Major stakeholder groups, which had waited a year for President Trump to offer his vision for infrastructure investment, thanked him for generating attention to the issue but quickly focused on fixing the Highway Trust Fund for the long term and shaping investment legislation as it emerges in Congress.
Bud Wright, executive director of the American Association of State Highway and Transportation Officials, said: "State DOT leaders appreciate the president's ongoing interest in, and support for, increased federal investment in infrastructure. We hope the release of the Trump infrastructure plan can be a starting point for a robust conversation on how best to make the critical investments in surface transportation."
He continued: "AASHTO and its members stand ready to work with the administration and Congress to address the long-term viability of the Highway Trust Fund and to speed the federal review and permitting process."
At the Associated General Contractors of America, CEO Stephen Sandherr called the Trump plan "thought-provoking" but said that "many, including this association, will seek changes to further improve upon the president's concept."
Among other things, Sandherr said, "Congress must identify ways to address chronic funding shortfalls affecting the federal Highway Trust Fund that have put needed highway, bridge and transit improvements at risk too many times during the past decade. And Congress must also identify effective and long-term ways to fund other infrastructure improvements that are just as vital to our continued economic success."
He added that the most significant aspect of the Trump plan "is that it signals the start of what should be a timely, bipartisan and bicameral process to identify the best ways to fund and finance desperately needed improvements to our public infrastructure."
American Trucking Associations President Chris Spear said it was "heartening" that the president pushed the issue to the forefront.
However, Spear noted that the ATA has proposed levying new federal motor fuel taxes at the wholesale level to bolster the trust fund and pay for other infrastructure needs without tolls that truckers generally oppose.
"While the White House's plan kick-starts this debate," he said, "it unfortunately falls short of the president's campaign promise to go big and bold, because it lacks the required federal investment. A proposal that relies on fake funding schemes like highway tolls and privatizing rest areas will not generate the revenue necessary to make significant infrastructure improvements."
Spear added that "we also have grave concerns with the failure of the administration's budget proposal and infrastructure proposal to address the imminent collapse of the Highway Trust Fund."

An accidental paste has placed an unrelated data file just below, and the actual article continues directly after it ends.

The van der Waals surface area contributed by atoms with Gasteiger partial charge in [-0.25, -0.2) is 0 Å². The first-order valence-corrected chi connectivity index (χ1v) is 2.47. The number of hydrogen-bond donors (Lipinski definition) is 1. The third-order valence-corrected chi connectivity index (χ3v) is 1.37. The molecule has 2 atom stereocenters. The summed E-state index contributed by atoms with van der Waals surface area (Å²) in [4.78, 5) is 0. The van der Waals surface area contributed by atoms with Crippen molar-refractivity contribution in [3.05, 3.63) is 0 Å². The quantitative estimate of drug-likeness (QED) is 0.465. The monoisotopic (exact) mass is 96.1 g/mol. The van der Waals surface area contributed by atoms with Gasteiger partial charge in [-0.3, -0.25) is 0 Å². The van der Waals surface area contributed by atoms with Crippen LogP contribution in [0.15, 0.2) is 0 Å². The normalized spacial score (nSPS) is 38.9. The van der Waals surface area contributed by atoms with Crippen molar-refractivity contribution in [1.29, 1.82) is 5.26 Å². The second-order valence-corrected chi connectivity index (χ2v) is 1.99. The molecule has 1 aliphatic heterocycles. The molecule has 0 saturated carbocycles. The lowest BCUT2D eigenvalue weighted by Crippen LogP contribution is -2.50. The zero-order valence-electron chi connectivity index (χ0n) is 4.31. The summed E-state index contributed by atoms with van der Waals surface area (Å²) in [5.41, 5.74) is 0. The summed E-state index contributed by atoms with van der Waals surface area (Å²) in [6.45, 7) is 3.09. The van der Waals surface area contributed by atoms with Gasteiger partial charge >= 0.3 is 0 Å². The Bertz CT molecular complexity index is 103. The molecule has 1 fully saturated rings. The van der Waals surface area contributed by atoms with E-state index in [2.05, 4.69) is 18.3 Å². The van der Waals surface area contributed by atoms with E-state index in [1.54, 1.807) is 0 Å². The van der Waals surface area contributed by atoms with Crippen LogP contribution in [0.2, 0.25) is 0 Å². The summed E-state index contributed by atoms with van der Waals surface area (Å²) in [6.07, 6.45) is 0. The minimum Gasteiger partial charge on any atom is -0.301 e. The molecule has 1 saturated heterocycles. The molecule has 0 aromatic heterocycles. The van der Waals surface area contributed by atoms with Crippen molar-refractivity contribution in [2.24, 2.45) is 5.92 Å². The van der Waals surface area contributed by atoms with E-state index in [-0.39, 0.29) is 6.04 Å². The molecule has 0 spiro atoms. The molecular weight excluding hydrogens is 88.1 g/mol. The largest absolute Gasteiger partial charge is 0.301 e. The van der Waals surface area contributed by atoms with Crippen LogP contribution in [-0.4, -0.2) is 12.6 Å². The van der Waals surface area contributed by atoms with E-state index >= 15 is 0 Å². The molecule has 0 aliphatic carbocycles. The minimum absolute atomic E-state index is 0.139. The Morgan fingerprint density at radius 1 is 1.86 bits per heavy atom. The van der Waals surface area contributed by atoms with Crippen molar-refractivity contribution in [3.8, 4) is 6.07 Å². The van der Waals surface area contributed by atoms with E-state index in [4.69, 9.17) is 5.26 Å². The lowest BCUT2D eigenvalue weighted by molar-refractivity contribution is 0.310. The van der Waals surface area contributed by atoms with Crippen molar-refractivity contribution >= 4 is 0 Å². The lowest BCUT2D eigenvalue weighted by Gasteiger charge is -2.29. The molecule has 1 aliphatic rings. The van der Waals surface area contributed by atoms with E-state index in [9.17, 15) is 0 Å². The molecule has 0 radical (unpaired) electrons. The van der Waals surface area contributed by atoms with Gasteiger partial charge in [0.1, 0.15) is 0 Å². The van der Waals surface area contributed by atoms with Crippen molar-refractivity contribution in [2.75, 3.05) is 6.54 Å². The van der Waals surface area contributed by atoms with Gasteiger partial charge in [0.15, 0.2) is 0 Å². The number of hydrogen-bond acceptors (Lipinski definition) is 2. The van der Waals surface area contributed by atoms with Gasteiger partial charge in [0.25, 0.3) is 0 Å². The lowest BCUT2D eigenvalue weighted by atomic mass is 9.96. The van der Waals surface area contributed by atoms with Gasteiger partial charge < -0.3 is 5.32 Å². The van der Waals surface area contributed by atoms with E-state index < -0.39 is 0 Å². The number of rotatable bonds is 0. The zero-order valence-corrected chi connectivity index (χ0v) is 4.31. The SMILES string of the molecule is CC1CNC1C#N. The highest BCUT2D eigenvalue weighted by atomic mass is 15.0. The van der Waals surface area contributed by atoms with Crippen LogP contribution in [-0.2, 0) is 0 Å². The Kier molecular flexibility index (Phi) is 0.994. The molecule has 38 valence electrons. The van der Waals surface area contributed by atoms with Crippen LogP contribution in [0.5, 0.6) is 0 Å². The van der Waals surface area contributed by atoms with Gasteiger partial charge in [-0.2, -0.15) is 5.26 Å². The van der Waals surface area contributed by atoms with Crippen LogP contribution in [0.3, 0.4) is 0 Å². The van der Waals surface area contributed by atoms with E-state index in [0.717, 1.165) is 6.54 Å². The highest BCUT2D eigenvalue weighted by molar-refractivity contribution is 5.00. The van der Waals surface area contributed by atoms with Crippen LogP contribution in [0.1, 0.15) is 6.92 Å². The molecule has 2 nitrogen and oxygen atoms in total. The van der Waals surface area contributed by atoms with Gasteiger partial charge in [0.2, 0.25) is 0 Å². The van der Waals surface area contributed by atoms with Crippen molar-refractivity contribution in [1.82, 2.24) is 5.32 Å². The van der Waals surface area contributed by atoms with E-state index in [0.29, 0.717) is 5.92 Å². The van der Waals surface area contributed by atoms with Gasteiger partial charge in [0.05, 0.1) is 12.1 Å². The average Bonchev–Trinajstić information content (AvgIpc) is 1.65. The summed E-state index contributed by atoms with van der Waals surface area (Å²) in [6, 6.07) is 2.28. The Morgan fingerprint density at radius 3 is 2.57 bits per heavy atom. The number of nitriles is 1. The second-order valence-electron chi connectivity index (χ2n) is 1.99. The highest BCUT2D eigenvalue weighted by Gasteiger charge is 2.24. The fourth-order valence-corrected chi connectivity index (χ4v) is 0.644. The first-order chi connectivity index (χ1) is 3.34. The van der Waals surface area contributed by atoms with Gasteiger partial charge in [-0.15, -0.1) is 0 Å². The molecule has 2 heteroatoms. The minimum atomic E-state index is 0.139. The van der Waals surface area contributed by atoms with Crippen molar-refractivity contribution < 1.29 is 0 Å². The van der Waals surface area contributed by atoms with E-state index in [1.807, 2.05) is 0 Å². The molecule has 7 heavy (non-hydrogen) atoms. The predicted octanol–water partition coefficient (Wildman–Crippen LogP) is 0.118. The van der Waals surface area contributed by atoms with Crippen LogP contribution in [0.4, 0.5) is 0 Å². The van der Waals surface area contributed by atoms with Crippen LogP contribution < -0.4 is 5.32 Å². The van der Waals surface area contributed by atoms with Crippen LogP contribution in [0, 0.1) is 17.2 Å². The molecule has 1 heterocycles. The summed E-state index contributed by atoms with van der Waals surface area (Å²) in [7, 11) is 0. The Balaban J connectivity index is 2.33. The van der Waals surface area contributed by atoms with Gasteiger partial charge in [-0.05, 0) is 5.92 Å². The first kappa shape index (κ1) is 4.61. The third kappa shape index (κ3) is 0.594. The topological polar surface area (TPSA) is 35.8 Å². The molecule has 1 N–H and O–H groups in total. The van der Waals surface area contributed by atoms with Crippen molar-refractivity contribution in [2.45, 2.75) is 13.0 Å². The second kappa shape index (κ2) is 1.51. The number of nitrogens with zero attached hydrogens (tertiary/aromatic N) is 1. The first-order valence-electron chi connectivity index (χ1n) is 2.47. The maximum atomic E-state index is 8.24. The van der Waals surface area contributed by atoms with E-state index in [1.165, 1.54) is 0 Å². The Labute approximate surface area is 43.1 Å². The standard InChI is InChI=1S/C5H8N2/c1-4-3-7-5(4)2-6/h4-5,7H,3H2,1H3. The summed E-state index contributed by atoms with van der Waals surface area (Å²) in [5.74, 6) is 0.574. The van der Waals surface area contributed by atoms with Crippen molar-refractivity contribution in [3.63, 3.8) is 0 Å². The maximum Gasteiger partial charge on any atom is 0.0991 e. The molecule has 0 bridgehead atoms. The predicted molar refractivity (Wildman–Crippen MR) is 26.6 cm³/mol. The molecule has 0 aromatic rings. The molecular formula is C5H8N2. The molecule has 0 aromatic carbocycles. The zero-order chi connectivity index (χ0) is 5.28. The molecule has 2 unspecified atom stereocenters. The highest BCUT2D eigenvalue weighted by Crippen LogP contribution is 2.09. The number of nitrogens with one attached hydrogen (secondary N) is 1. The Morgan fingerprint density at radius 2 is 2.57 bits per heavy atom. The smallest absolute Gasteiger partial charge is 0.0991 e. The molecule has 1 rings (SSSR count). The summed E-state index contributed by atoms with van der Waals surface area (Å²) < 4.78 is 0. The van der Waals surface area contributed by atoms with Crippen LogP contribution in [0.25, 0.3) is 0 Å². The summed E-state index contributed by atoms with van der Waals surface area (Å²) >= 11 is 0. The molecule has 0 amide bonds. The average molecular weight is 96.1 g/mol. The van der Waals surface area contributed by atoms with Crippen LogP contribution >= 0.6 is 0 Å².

The Transportation Construction Coalition – made up of 31 industry and union groups – said it agreed with proposals in the investment plan to speed project permitting, but did not like Trump's budget proposals to cut some transportation programs.
It said the issues now shift to Congress, and said the coalition members will work to help produce project investment legislation.
"All eyes are now on Congress to send to the president for his signature an infrastructure package, before the August recess, that provides additional resources to help improve, not just maintain, our nation's infrastructure," the coalition said. "There is no better way to do just that than by passing a package that includes a permanent, growing, user-based Highway Trust Fund revenue solution."
Thomas Donohue, CEO of the U.S. Chamber of Commerce, credited Trump for releasing the plan but Donohue noted that he recently proposed phasing in a 25-cent-per-gallon increase in motor fuel taxes to fund transportation improvements.
He also focused his attention on shaping the legislation to come.
"We look forward to working with the administration, members of Congress from both sides of the aisle, and stakeholders across industries and communities to rebuild America's infrastructure to support a modern, growing economy," Donohue said.
Outgoing Rep. Bill Shuster, R-Penn., released a 108-page "infrastructure proposal" on July 23 that he hopes can serve as a "discussion draft" that is intended to "further the national conversation about the current state of America's infrastructure and highlight some of the...
July 27, 2018
The broad infrastructure proposal unveiled July 23 on Capitol Hill by Rep. Bill Shuster, R-Penn., chairman of the House Transportation and Infrastructure Committee, also serves to underscore a long-running debate over how to return the Highway Trust Fund to solvency.
Oft-delayed legislation sponsored by Sen. John Thune, R-South Dakota, designed to promote broader adoption of connected-autonomous vehicles or CAVs, may be attached to an updated version of the Senate's Federal Aviation Administration reauthorization bill – an effort that is encountering pushback...